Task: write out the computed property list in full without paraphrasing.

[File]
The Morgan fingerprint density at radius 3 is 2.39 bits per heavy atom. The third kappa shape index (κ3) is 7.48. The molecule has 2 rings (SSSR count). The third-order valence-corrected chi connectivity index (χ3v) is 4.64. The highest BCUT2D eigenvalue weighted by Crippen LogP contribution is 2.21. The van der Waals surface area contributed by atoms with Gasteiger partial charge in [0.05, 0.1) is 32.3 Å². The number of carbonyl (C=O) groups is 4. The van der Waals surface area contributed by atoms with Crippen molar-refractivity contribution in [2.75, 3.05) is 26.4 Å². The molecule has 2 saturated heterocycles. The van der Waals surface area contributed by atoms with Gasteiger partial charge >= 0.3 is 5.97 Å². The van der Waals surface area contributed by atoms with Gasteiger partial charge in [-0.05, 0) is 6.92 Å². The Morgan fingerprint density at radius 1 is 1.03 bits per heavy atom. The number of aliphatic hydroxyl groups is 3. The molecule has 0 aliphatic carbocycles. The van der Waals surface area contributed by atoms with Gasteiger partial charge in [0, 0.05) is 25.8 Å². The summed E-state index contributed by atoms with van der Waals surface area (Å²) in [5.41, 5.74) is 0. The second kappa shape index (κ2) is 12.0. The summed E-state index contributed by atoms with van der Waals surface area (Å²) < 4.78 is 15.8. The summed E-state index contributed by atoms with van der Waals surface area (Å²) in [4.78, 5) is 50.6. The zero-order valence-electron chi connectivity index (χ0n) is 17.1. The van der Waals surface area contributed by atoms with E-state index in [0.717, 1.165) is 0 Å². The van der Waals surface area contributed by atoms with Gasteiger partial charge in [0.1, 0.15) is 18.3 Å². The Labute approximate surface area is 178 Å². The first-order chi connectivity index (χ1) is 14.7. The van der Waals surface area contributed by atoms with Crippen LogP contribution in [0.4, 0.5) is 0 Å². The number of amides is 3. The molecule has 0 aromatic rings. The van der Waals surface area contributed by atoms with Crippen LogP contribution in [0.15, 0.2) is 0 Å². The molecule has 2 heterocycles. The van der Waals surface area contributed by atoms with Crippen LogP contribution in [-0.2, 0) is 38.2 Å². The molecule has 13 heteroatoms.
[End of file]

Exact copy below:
The Morgan fingerprint density at radius 3 is 2.39 bits per heavy atom. The third kappa shape index (κ3) is 7.48. The molecule has 2 rings (SSSR count). The third-order valence-corrected chi connectivity index (χ3v) is 4.64. The highest BCUT2D eigenvalue weighted by Crippen LogP contribution is 2.21. The van der Waals surface area contributed by atoms with Gasteiger partial charge in [0.05, 0.1) is 32.3 Å². The number of carbonyl (C=O) groups is 4. The van der Waals surface area contributed by atoms with Crippen molar-refractivity contribution in [2.75, 3.05) is 26.4 Å². The molecule has 2 saturated heterocycles. The van der Waals surface area contributed by atoms with Gasteiger partial charge >= 0.3 is 5.97 Å². The van der Waals surface area contributed by atoms with Gasteiger partial charge in [-0.05, 0) is 6.92 Å². The Morgan fingerprint density at radius 1 is 1.03 bits per heavy atom. The number of aliphatic hydroxyl groups is 3. The molecule has 0 aliphatic carbocycles. The van der Waals surface area contributed by atoms with Gasteiger partial charge in [0, 0.05) is 25.8 Å². The summed E-state index contributed by atoms with van der Waals surface area (Å²) in [5.41, 5.74) is 0. The second kappa shape index (κ2) is 12.0. The summed E-state index contributed by atoms with van der Waals surface area (Å²) < 4.78 is 15.8. The summed E-state index contributed by atoms with van der Waals surface area (Å²) in [4.78, 5) is 50.6. The zero-order valence-electron chi connectivity index (χ0n) is 17.1. The van der Waals surface area contributed by atoms with E-state index in [0.717, 1.165) is 0 Å². The van der Waals surface area contributed by atoms with Gasteiger partial charge in [0.1, 0.15) is 18.3 Å². The Labute approximate surface area is 178 Å². The first-order chi connectivity index (χ1) is 14.7. The van der Waals surface area contributed by atoms with Crippen LogP contribution in [0.4, 0.5) is 0 Å². The number of amides is 3. The molecule has 0 aromatic rings. The van der Waals surface area contributed by atoms with Crippen LogP contribution in [0.15, 0.2) is 0 Å². The molecule has 2 heterocycles. The van der Waals surface area contributed by atoms with Crippen LogP contribution in [-0.2, 0) is 38.2 Å². The molecule has 13 heteroatoms.